59. BigSteve

    Thanks for bringing this album up, because it set me off on a search that ended up with me finding these versions. I agree about the physicality. It’s almost like you’re right there in the bullfighting ring.

  60. trigmogigmo

    I love going down a little rabbit hole. BigSteve, checked out your youtube link to Love “Alone Again”. Credits show the producer is Bruce Botnik. Name sounds vaguely familar to me? Wikipedia to the rescue. He also engineered the Doors albums, and Let it Bleed. Produced Eddie Money. But for me the kicker at the end of the trail is, he produced the power pop gem The Beat (the Paul Collins Beat).

  61. Never really understood all the hoopla over Love, especially DaCapo. I have a soft spot for “Alone Again” because its always been one of my wife’s favorites. As far as the rest of their catalog is concerned, “My Little Red Book” and “Always See Your Face” are solid as a rock. I’ll throw “7 and 7 Is” in there too, and that makes a solid EP. The rest can be curbed with no tears shed.

  62. I won’t go on record as describing Love as a great band primarily because there is something weak in their execution, especially so in the frou-frou production of Forever Changes. I wish the band had more power, because there are certainly a lot of interesting and unique things going on in their songs. That’s why I asked the question of Mr. Mod that I asked and which BigSteve answered with this alternate mix. It definitely improves the power quotient on that album just by giving the band more sonic space.

    I sent an e-mail to the guitarist I work with, who is a lover of Love, regarding this mix. Upon hearing the alternate, he responded that it was excellent.

    Said guitarist is one of the reasons that I feel compelled to defend Love. Several of his best songs, including MHB RIP, utilize various changes and tricks that he sources back to Love. I hope we execute them with a little more ferocity, but those Love songs do have something that makes them special.

  63. Happiness Stan

    I saw Arthur Lee with the Wondermints version of Love doing Forever Changes at Glastonbury twice and was blown away on both occasions.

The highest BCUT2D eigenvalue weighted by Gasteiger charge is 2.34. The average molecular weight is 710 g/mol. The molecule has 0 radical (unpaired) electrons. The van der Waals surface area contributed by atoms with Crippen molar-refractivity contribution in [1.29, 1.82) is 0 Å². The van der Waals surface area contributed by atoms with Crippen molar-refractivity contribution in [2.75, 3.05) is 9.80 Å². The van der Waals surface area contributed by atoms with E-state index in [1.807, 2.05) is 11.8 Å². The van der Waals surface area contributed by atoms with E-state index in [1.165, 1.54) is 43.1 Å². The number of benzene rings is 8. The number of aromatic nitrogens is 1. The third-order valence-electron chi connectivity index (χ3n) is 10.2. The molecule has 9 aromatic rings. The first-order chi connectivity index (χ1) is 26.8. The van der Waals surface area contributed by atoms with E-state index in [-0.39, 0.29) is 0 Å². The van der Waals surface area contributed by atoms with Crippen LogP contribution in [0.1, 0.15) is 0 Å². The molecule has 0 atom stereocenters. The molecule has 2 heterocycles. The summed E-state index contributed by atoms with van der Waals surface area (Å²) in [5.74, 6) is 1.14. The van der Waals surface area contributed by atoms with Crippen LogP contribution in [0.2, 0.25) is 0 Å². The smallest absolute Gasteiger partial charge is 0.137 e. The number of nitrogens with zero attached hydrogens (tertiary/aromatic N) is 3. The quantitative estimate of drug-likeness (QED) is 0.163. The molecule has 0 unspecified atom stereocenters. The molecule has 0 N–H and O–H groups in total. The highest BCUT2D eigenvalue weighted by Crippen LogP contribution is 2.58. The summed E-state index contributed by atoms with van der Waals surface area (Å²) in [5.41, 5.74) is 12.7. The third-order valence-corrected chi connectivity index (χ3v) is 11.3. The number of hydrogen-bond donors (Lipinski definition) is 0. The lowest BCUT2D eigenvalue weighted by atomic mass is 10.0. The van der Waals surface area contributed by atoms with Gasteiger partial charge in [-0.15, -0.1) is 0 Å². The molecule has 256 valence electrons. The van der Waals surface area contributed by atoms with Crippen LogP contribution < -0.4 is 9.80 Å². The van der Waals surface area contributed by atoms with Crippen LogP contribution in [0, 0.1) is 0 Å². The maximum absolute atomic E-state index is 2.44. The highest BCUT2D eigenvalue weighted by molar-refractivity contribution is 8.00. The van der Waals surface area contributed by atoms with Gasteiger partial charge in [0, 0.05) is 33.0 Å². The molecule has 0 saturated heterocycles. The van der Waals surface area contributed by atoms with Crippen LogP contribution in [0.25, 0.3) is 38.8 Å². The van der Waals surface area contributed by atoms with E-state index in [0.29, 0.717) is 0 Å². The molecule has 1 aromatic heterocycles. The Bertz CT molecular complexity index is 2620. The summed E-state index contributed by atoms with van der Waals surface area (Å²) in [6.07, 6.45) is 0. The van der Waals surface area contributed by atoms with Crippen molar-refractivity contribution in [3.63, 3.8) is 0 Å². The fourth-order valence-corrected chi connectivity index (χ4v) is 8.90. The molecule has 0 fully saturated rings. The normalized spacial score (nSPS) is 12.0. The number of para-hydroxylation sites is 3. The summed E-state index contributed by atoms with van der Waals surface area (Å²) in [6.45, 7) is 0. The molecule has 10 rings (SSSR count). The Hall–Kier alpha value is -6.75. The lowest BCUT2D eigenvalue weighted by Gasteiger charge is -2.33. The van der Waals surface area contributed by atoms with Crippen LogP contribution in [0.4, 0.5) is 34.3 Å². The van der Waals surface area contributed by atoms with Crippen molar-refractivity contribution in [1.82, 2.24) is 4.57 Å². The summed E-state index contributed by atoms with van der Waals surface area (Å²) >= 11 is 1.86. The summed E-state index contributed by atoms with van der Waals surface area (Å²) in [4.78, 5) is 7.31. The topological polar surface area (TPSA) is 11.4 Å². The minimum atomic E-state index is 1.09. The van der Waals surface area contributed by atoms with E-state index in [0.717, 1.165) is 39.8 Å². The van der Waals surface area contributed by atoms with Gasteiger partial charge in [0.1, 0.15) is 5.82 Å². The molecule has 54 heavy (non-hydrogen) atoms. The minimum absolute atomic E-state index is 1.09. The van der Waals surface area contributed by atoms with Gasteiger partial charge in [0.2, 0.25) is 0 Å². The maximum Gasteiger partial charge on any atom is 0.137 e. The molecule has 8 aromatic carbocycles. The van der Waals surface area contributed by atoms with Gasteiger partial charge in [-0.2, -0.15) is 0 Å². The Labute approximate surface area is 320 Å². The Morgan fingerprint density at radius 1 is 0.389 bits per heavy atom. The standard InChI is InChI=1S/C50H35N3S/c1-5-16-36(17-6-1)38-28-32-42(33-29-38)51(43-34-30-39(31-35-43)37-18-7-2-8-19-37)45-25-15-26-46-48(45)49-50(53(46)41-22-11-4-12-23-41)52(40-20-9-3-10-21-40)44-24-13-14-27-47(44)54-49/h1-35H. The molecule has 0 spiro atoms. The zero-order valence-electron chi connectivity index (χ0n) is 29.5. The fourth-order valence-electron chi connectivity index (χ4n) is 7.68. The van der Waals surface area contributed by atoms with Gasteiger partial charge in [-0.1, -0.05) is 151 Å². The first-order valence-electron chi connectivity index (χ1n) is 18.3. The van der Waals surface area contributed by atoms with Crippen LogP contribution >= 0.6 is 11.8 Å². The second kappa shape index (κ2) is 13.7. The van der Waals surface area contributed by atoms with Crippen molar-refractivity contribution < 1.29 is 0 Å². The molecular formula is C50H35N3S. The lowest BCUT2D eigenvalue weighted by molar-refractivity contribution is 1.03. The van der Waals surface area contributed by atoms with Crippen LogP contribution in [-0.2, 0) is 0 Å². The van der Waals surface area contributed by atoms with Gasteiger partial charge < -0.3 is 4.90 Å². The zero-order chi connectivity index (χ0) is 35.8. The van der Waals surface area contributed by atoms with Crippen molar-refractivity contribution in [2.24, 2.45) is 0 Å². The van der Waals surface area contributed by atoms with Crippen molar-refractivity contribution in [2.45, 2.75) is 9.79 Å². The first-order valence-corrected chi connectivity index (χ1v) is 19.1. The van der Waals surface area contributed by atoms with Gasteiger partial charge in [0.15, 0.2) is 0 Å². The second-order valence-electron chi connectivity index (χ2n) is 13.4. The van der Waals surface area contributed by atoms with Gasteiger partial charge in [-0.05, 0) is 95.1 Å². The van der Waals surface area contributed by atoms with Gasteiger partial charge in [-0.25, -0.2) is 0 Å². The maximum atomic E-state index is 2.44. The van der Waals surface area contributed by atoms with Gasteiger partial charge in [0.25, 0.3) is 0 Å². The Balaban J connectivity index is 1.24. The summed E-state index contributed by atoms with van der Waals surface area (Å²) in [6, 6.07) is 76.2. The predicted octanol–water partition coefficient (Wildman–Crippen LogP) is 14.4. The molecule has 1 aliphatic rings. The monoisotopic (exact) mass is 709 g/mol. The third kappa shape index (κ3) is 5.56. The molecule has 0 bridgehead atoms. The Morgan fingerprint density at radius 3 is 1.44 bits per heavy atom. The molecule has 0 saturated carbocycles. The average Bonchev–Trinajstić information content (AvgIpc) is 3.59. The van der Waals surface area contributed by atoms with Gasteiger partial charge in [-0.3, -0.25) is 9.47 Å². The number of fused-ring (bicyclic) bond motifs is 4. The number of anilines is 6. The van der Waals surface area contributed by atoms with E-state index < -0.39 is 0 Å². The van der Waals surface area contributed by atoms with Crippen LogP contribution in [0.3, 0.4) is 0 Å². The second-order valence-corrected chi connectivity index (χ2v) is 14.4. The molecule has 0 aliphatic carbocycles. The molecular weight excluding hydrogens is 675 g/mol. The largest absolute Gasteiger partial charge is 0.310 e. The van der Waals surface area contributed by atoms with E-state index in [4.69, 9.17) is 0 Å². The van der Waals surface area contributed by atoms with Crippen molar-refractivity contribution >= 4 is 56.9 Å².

I always thought I should like that album more than I do.. I’ll definitely check out the remix.

  64. BigSteve

    I’ve seen the videos of Arthur Lee at Glastonbury, and it always brings a tear to my eye to see him finally get showered with love and admiration as he deserved. He did not have a great life for the most part, and he could supposedly still be ornery even in later years, but it sure looks like redemption to me.

    One of the things I like about Love and Forever Changes in particular is that they’re totally psychedelic but mostly without flowers and incense and peppermints. I mean, the lyrics are way harsh, and they’re probably a more accurate picture of what daily life was like in L.A. than what usually passed for psychedelia. Drugs were not all fun and games, you know? Bummer in the Summer indeed.

    If I recall the Botnick connection was that both Love and the Doors were on Elektra.

  65. Happiness Stan

    Hi Steve, I’ll go along with that.

    I’ve not seen any film of him at Glastonbury, I’ll have to look for it. Until last year when I was supposed to be going again, I’ve never watched any of the TV coverage. If I’m there I’ll be too busy enjoying it and if I’m not I’ll be grumpy and it would feel like missing out.

    If I remember correctly, they played in one of the bigger tents one year, then returned the next to do it again on the second stage late one afternoon. The sun shone and it was pretty magical stuff. And yes, if I’d had his life, if have inclined to the ornery, I imagine.

  66. I’ll check out that alternate mix of Forever Changes. My first experience with Love, the band, was “My Little Red Book.” I love that pounding feel and the silly, chromatic guitar lick/melody, then the way it opens up on the choruses. I remember trying to rip that song off minutes after I first heard it while I had a guitar handy. I think I’ve tried to rip it off a few times since then.

    Other than that song, which of course they didn’t write, my main problems with the band run far deeper than the drums or mix of their records. I simply don’t get moved by their songs, and I don’t like Arthur Lee’s voice. He’s got a hectoring, melodramatic quality that doesn’t give me a good vibe in any way, man.

    I’ll put aside some time this week for another try with that album, with that band.

  67. Mr. Mod,

    I feel guilty dragging you into another reexamination of this, especially considering my own reservations regarding some of the problematic aspects which you’ve identified. But the soft focus weakness of that album was probably my biggest issue, and the alternate mix is much more aggressive.